An alternative I would prefer to subclass based type checking would be interfaces. Checking to make sure an object passed implements an "iterable" interface instead of checking to see if it's a list or it has whatever methods you use.
Typechecking and Typechecking are different things. You have a full spectrum of different ideas when you look at type systems. You can have fully manifest typing (as Python or Smalltalk have) and still can have usefull type informations - by using type inference. So actually the ASTs a refactoring tool can be enriched by information that goes beyound the source. Type inference isn't thant new - several Lisp implementations use it to optimize their code. Of course you could it to make better refactoring tools, too.
Of course it is more problematic to have enriched information for refactoring in fully dynamic languages with strong focus on manifest typing. But it's still up for discussion wether that really is needed. By gut feeling I would go with James Robertsons assertion that static typing in the long run doesn't help. But then, I do Smalltalk since somewhere in the 80s and Lisp since the end of the 80s, so I am a bit biased.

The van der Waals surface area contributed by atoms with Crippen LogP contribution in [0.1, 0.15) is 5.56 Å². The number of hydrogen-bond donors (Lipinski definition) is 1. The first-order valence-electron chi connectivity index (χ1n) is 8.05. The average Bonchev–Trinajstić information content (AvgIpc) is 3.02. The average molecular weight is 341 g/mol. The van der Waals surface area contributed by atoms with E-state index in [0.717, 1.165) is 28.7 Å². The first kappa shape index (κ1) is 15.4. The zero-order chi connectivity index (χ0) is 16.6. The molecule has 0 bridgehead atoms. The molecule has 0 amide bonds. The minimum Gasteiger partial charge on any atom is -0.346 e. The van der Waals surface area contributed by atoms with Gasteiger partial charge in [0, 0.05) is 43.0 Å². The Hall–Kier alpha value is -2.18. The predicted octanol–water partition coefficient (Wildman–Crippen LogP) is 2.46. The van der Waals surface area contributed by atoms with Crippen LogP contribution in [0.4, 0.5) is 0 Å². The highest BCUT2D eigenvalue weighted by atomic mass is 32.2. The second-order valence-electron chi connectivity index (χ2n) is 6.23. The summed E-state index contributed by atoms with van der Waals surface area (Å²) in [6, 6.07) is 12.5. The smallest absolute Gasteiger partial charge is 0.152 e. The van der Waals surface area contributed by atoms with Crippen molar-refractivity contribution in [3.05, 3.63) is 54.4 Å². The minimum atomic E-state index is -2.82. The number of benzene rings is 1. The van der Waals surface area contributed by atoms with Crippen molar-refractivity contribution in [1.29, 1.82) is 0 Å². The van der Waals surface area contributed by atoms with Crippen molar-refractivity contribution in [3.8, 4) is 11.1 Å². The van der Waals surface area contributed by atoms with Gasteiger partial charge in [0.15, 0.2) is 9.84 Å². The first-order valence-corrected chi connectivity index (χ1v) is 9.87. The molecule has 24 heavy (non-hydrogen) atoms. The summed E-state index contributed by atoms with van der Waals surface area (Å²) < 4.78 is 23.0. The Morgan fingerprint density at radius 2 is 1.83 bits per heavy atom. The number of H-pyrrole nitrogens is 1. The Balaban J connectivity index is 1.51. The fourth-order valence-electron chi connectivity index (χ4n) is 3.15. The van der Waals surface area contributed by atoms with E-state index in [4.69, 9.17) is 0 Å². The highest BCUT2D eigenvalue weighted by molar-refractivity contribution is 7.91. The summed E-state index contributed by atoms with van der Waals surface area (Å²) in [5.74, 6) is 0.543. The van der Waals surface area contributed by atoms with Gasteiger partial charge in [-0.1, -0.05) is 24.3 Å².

IMO people are mixing apples and orange. the fact that Java's type ssytem sux does not imply that all static typing systems should be like that. Nice is a nice example of a type system where you add very little informations to those that can be inferred automagically.
Also, I won't bet that you can't define an Even or Odd class in haskell, it should be something like:
class Even n where check_even :: n
I think we must face the simple law that actual "dynalanguages" like python or ruby are just a mix of
3 large simple+expressive libraries
and that static typed languages that provide #1 and #2 massively lack #3.
oh, btw haskell's type system is turing complete, people say :)
So moving the goal posts: "What about only odd numbers?"